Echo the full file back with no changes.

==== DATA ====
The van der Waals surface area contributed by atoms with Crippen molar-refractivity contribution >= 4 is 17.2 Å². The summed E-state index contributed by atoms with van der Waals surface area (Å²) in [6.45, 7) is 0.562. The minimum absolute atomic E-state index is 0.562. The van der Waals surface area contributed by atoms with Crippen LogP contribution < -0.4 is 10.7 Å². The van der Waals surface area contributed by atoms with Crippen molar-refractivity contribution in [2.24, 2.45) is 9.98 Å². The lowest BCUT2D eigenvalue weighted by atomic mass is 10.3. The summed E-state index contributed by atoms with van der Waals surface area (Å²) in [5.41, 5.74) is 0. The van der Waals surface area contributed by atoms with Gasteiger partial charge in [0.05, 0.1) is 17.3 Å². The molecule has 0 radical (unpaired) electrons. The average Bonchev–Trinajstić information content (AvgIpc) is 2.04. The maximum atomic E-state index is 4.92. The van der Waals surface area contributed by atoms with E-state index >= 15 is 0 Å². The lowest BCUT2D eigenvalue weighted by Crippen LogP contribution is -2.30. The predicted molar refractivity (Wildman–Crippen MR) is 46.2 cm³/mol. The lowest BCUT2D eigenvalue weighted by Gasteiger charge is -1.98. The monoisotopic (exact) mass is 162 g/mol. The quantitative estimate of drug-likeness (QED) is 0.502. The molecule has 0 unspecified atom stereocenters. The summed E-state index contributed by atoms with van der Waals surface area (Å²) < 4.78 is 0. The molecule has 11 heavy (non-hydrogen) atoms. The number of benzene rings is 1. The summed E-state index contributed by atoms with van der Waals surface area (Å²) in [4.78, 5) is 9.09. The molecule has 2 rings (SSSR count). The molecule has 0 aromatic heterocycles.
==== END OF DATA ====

The van der Waals surface area contributed by atoms with Crippen molar-refractivity contribution >= 4 is 17.2 Å². The summed E-state index contributed by atoms with van der Waals surface area (Å²) in [6.45, 7) is 0.562. The minimum absolute atomic E-state index is 0.562. The van der Waals surface area contributed by atoms with Crippen LogP contribution < -0.4 is 10.7 Å². The van der Waals surface area contributed by atoms with Crippen molar-refractivity contribution in [2.24, 2.45) is 9.98 Å². The lowest BCUT2D eigenvalue weighted by atomic mass is 10.3. The summed E-state index contributed by atoms with van der Waals surface area (Å²) in [5.41, 5.74) is 0. The van der Waals surface area contributed by atoms with Gasteiger partial charge in [0.05, 0.1) is 17.3 Å². The molecule has 0 radical (unpaired) electrons. The average Bonchev–Trinajstić information content (AvgIpc) is 2.04. The maximum atomic E-state index is 4.92. The van der Waals surface area contributed by atoms with E-state index >= 15 is 0 Å². The lowest BCUT2D eigenvalue weighted by Crippen LogP contribution is -2.30. The predicted molar refractivity (Wildman–Crippen MR) is 46.2 cm³/mol. The lowest BCUT2D eigenvalue weighted by Gasteiger charge is -1.98. The monoisotopic (exact) mass is 162 g/mol. The quantitative estimate of drug-likeness (QED) is 0.502. The molecule has 0 unspecified atom stereocenters. The summed E-state index contributed by atoms with van der Waals surface area (Å²) < 4.78 is 0. The molecule has 11 heavy (non-hydrogen) atoms. The number of benzene rings is 1. The summed E-state index contributed by atoms with van der Waals surface area (Å²) in [4.78, 5) is 9.09. The molecule has 2 rings (SSSR count). The molecule has 0 aromatic heterocycles.